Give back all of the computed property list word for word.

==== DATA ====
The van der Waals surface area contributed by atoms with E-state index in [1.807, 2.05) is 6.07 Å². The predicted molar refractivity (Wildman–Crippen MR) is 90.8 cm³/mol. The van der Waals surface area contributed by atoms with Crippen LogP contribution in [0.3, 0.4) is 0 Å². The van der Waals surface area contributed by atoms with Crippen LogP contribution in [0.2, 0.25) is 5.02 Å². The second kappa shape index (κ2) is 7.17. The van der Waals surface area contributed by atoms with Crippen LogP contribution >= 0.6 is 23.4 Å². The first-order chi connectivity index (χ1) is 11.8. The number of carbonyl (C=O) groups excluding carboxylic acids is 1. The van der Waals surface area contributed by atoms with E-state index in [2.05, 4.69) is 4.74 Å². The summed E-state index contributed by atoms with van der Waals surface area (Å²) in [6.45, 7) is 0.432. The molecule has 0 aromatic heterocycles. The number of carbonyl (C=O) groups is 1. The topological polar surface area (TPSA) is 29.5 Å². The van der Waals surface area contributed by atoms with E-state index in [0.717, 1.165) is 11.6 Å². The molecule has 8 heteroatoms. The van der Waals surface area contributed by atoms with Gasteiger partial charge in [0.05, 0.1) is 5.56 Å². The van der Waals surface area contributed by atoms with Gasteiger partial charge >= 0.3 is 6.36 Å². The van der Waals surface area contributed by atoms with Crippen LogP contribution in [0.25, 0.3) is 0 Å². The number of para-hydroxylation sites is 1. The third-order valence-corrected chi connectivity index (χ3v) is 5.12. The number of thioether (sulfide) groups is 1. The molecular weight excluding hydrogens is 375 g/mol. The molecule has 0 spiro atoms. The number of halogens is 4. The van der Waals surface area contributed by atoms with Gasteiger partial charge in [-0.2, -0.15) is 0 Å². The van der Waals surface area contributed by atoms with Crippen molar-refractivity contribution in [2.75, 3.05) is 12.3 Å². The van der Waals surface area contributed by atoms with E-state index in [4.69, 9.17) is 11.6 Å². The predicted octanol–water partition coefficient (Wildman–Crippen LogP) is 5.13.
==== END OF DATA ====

The van der Waals surface area contributed by atoms with E-state index in [1.807, 2.05) is 6.07 Å². The predicted molar refractivity (Wildman–Crippen MR) is 90.8 cm³/mol. The van der Waals surface area contributed by atoms with Crippen LogP contribution in [0.3, 0.4) is 0 Å². The van der Waals surface area contributed by atoms with Crippen LogP contribution in [0.2, 0.25) is 5.02 Å². The second kappa shape index (κ2) is 7.17. The van der Waals surface area contributed by atoms with Crippen LogP contribution >= 0.6 is 23.4 Å². The first-order chi connectivity index (χ1) is 11.8. The number of carbonyl (C=O) groups excluding carboxylic acids is 1. The van der Waals surface area contributed by atoms with E-state index in [2.05, 4.69) is 4.74 Å². The summed E-state index contributed by atoms with van der Waals surface area (Å²) in [6.45, 7) is 0.432. The molecule has 0 aromatic heterocycles. The number of carbonyl (C=O) groups is 1. The topological polar surface area (TPSA) is 29.5 Å². The van der Waals surface area contributed by atoms with E-state index in [0.717, 1.165) is 11.6 Å². The molecule has 8 heteroatoms. The van der Waals surface area contributed by atoms with Gasteiger partial charge in [0.05, 0.1) is 5.56 Å². The van der Waals surface area contributed by atoms with Gasteiger partial charge >= 0.3 is 6.36 Å². The van der Waals surface area contributed by atoms with Crippen LogP contribution in [0.25, 0.3) is 0 Å². The number of para-hydroxylation sites is 1. The third-order valence-corrected chi connectivity index (χ3v) is 5.12. The number of thioether (sulfide) groups is 1. The molecular weight excluding hydrogens is 375 g/mol. The molecule has 0 spiro atoms. The number of halogens is 4. The van der Waals surface area contributed by atoms with Gasteiger partial charge in [-0.2, -0.15) is 0 Å². The van der Waals surface area contributed by atoms with Crippen molar-refractivity contribution in [2.75, 3.05) is 12.3 Å². The van der Waals surface area contributed by atoms with E-state index in [4.69, 9.17) is 11.6 Å². The predicted octanol–water partition coefficient (Wildman–Crippen LogP) is 5.13.